In superficial internet debates, pointing out that the National Socialist Workers Party had the words “socialist” and “workers” in it is a common trope, but we should expect more serious analysis on an important opinion page. The main tendency Cywiński is alluding to is a Nazi faction called the Strasserists, named for two brothers who promoted a supposedly pro-worker version of fascism, calling for empowering Aryan workers against what they saw as Jewish-dominated capitalism. But this flank was purged out of the party by 1934, when Gregor Strasser was murdered in the Night of the Long Knives, allowing Adolf Hitler to monopolize Nazism almost completely.
And much as Trump caters to white working-class voters with false promises of bringing back manufacturing jobs—while ripping up union rights and attacking socialists—so too did the Nazis trumpet the supremacy of its nation’s pure and Aryan workers while crushing trade unions, and waging literal war against Communists and socialists, tying the Jewish threat to Bolshevism.
Interestingly, the Washington Post (2/4/20) later published a piece denouncing the very kind of rhetorical trick Thiessen used, with historian Ronald Granieri calling the attempt to tie left-leaning parties to Nazism “nothing less than historical and political sophistry that attempts to turn effect into cause and victim into victimizer.”
There are more examples of strained efforts to link the left to antisemitism. Jill Filipovic at CNN (7/29/20) balanced overt antisemitism from the Republicans with, again, reference to Ice Cube and Farrakhan. David Hirsh, an academic who campaigns against academic boycotts of Israel, wrote a book about how anti-Zionism in progressive spaces masks antisemitism, although his critics like the Electronic Intifada (3/5/13) have described his perspectives as “misrepresentation.”
The bitter irony here is that this weaponization of Jewishness and exaggeration of antisemitism on the left is, as FAIR (1/28/20, 12/21/19) has pointed out, a frequent tool the press has used against Jeremy Corbyn and Bernie Sanders, the latter of whom is a Jewish socialist who has had to endure antisemitic attacks from the right and center. And many left outlets, like The Nation, Progressive and In These Times, do, in fact, frequently confront antisemitism.
Media attempts to label the left as antisemitic have caused headaches for the Democrats as well. Democratic presidential nominee Joe Biden, calling himself a “vehement opponent of antisemitism,” attempted to distance himself from Muslim activist Linda Sarsour for her outspoken criticism of Israel (New York Post, 8/19/20). But Biden needs Arab and Muslim votes in order to win states like Michigan, so his participation in this narrative forced him into damage-control mode, apologizing to Muslim Democrats for speaking out against Sarsour (New York Post, 8/24/20). There’s a familiar theme in this thread, because much of the accusation of antisemitism against Sarsour, a key organizer of the Women’s March, rests on her unwillingness to denounce Farrakhan (Atlantic, 3/8/18).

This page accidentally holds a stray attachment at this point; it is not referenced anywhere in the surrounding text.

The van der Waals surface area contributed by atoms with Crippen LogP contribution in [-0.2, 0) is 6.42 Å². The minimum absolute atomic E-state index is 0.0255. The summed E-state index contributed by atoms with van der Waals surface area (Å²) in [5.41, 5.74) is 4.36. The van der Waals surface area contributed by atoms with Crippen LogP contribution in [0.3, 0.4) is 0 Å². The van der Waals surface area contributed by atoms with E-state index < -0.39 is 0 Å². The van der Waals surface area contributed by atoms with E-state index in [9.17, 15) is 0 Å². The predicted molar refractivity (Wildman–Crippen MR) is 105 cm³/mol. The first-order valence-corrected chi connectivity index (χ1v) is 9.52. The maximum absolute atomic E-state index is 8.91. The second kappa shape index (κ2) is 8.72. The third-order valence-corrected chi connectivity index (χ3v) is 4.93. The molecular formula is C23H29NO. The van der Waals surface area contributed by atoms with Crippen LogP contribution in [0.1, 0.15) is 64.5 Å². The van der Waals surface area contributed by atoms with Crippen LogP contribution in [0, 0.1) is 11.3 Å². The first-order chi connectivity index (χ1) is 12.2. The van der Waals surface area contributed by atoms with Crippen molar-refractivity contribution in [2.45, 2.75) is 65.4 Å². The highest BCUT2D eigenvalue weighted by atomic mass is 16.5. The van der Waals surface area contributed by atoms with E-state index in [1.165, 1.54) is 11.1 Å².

There is nothing wrong with diving deep into antisemitism’s ability to creep across the political spectrum, or even into anti-Israel circles–for example, when a KKK leader like David Duke complains about “Zionists,” we can safely assume he’s using it as a code word for “Jews.” The New Yorker (1/3/20) took a relatively more nuanced approach to identifying antisemitism as hard to pin as left or right. And when there are legitimate cases of antisemitic activism on the left, there are usually voices on the left that raise the issue (Guardian, 8/26/15). Writer April Rosenblum published a pamphlet on the topic.
But as FAIR (11/6/18) has covered in the past, journalists have often, in the face of antisemitic violence from the right (like the Tree of Life massacre), looked to exaggerate instances of liberals or leftists saying unsavory things as a way to provide a kind of partisan balance. This is as unfair as it is insensitive to the victims of right-wing terror: A closed-borders zealot shooting up a synagogue is just not in the same category as college students being too loud about suffering in Gaza.
Pieces like these are ideologically driven, which is fine, but they feel the need to distort facts to get the conclusion they want. They use red herrings like Farrakhan to somehow represent the ascendant left, engage in dubious history and demand that certain aspects of a prominent political movement simply can’t be uttered. This is as offensive to Jews as it is to journalism.
Featured image: The Forward‘s collage (7/30/20) of “left” antisemites: Former Philadelphia NAACP head Rodney Muhammad, rapper Ice Cube, Nation of Islam leader Louis Farrakhan and pop singer Madonna.